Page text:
The decreased concentration of stocks associated with the clean energy theme within ETFs provides investors with broader and less volatile exposure, writes Bloomberg Intelligence (BI). This also means that some more diversified ETFs such as BlackRock’s iShares Clean Energy ETFs (ICLN and INRG) may have not benefited as much from the rebound of pure-player clean energy stocks since June, according to Bloomberg Intelligence (BI).
Still, warns BI, some companies like Sunworks still have close to 20 per cent of their shares held by the ETFs tracked by BI so drastic price swings can still be expected.
According to BI, clean-energy ETFs are less exposed to concentrated-holding and volatility risk since S&P’s March-April index reconstruction diluted eight of the 10 most common positions. The S&P index doesn’t allow for the addition or removal of names in its summer rebalance, but others that did added 16 unique companies to the clean-energy universe as defined by the 10 largest US-focused ETFs tracking the theme.
Of the 321 unique holdings, 26 are held in more than half the ETFs tracked by BI. On average, the 10 most popular holdings in those funds account for a 2.4 per cent weighting and 6.3 per cent of market capitalisation, down from 10 per cent in March.
Adeline Diab, Head of ESG and Thematic Investing EMEA at Bloomberg Intelligence, says: “Ownership of 20 clean-energy companies by the 10 biggest ETFs in the theme remains concentrated after the March-April rebalance, especially for prominent small-cap gainers in 2020. This magnifies the risk for those equities upon future ETF rebalancing, as some funds may be forced to pare holdings because of limitations on percentage ownership, heightening price volatility. Though 60 per cent of stocks in BI’s clean-energy tracker have less than a 1 per cent market-cap exposure to ETFs, 42 companies still exceed 5 per cent.
“Nine of the 10 companies most held by ETFs are small caps worth less than USD1 billion – a group more vulnerable to volatility and a rebalance squeeze due to a lack of size or liquidity. Sunworks’ share price rose 76x between April 2020 and January, notes BI, and the company was added to four ETFs.”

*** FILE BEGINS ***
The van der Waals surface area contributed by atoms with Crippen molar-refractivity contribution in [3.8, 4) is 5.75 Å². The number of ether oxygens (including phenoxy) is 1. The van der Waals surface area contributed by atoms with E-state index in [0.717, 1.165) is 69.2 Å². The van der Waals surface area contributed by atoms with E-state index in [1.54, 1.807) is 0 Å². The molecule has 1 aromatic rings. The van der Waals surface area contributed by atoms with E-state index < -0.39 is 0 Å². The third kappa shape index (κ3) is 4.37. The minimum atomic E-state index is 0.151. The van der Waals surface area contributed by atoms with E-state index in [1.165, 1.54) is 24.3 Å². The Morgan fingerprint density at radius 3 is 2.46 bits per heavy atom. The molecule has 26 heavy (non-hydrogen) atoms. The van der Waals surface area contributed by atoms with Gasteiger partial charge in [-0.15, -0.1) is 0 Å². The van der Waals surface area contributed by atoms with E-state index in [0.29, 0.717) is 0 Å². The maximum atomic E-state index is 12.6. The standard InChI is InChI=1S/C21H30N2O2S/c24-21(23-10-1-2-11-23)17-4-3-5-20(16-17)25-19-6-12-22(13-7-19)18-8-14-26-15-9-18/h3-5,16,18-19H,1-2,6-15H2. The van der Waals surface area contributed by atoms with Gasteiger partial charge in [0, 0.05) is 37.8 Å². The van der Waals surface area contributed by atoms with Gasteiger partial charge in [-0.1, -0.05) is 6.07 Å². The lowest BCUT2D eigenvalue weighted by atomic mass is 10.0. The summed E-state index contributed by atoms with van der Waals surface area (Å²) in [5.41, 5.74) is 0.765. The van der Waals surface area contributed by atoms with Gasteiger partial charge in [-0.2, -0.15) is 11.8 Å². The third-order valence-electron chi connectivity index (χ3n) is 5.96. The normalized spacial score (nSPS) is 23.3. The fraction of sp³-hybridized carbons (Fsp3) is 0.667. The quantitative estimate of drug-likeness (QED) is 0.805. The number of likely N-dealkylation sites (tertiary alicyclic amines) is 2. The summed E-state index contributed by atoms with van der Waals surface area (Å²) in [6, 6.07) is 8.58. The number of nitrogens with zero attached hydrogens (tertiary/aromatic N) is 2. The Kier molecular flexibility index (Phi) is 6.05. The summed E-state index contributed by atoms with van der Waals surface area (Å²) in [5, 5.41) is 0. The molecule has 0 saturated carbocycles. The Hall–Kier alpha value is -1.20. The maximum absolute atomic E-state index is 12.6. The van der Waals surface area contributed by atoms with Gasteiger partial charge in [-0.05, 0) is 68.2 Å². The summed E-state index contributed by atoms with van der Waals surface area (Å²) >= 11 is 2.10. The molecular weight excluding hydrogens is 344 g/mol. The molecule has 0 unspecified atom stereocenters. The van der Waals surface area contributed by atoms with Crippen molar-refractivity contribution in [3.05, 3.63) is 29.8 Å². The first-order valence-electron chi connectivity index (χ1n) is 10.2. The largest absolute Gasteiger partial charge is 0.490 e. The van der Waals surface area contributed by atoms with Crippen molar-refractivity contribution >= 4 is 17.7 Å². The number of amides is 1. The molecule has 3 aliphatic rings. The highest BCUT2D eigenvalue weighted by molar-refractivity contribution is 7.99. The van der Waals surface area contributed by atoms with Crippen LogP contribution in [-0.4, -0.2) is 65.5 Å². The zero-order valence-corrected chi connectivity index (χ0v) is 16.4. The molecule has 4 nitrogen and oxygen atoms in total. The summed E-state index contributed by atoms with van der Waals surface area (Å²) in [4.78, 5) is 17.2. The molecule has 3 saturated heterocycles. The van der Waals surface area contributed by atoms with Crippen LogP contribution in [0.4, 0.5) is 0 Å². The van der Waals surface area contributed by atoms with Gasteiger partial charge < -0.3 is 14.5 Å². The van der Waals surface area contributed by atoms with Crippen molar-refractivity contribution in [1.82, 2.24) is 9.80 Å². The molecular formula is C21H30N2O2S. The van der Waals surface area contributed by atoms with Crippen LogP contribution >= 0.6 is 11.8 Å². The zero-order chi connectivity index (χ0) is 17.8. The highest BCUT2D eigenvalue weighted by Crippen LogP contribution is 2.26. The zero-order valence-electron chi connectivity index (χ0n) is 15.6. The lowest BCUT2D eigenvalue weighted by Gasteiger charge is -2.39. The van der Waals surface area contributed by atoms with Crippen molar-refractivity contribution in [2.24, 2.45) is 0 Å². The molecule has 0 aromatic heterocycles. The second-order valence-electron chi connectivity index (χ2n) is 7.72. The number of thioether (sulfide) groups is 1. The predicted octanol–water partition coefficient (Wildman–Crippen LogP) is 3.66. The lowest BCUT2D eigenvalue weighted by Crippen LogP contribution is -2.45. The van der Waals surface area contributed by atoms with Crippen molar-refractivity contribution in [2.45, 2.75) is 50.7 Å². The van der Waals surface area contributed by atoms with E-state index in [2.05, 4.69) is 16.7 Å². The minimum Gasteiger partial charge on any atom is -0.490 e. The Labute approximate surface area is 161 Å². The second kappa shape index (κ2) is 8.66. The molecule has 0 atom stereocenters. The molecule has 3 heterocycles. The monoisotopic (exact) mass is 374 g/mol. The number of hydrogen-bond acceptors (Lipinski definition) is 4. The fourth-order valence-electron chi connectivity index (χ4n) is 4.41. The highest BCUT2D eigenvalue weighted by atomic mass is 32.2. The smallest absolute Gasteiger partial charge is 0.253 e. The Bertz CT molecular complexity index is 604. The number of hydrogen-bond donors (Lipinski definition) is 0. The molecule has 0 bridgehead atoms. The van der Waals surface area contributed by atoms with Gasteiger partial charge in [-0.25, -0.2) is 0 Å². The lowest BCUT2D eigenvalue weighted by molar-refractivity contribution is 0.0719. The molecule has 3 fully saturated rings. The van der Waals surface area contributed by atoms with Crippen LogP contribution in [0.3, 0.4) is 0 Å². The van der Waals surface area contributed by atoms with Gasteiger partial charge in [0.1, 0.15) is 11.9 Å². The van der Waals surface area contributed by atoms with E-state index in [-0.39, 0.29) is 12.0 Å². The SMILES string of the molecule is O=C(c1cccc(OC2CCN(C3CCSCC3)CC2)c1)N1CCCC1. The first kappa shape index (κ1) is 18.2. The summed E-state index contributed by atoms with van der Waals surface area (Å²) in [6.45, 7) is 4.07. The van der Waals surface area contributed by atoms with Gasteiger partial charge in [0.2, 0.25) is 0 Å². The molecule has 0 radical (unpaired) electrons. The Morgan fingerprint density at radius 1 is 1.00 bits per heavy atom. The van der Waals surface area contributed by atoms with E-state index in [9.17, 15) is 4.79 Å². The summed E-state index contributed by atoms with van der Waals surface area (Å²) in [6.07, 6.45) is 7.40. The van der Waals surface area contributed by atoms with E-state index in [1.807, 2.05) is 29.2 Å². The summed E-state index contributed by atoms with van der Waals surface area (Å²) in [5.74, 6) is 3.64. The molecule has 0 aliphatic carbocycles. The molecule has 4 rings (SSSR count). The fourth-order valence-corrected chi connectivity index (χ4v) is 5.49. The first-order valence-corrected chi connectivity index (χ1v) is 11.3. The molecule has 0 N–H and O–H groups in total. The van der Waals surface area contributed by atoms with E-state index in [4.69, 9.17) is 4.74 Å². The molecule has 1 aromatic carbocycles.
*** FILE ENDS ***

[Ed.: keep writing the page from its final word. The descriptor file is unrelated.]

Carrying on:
The stocks of often smaller, high-beta pure-play clean-energy companies with the biggest stakes held by ETFs have consistently exceeded peers in terms of 90-day volatility, notes BI, with prices falling further than broader-based peers during the March-April rebalancing season and recovering more sharply in June. The three-month performance swings for the stocks with the most concentrated ownership and heavier ETF involvement are mirrored by one-month returns, as policy momentum and energy and carbon prices offset supply-chain uncertainties.
According to BI, stocks with 10 per cent-plus of their market caps held by ETFs recovered by 14 per cent in June, but they have still fallen more deeply on a three-month basis compared with a decline of 10 per cent with 5-10 per cent ownership, zero for 1-5 per cent and a 6 per cent gain for those with less than 1 per cent of shares held by the funds.
Adeline Diab says: “We observe a significant difference in valuation multiples across the most-held clean-energy companies, ranging from 158x to 5.82x EV/Ebitda. While we could expect a market correction of the stocks with high valuation multiples, the reactions to green announcements and flows seem to impact all green stocks in an indiscriminate manner – moves that may be exacerbated by the common holdings across the top 10 clean energy ETFs. This trend may also be amplified as banks’ structured products are increasingly linked to popular ETFs – leading to a compounding effect.
“While our BI Clean Energy ETF Tracker averages 21.5x EV/Ebitda, over half of the top 10 stocks’ average of 55x, reinforcing our view that concentration carries risks that need to be considered to avoid swings that may not be driven by fundamentals.”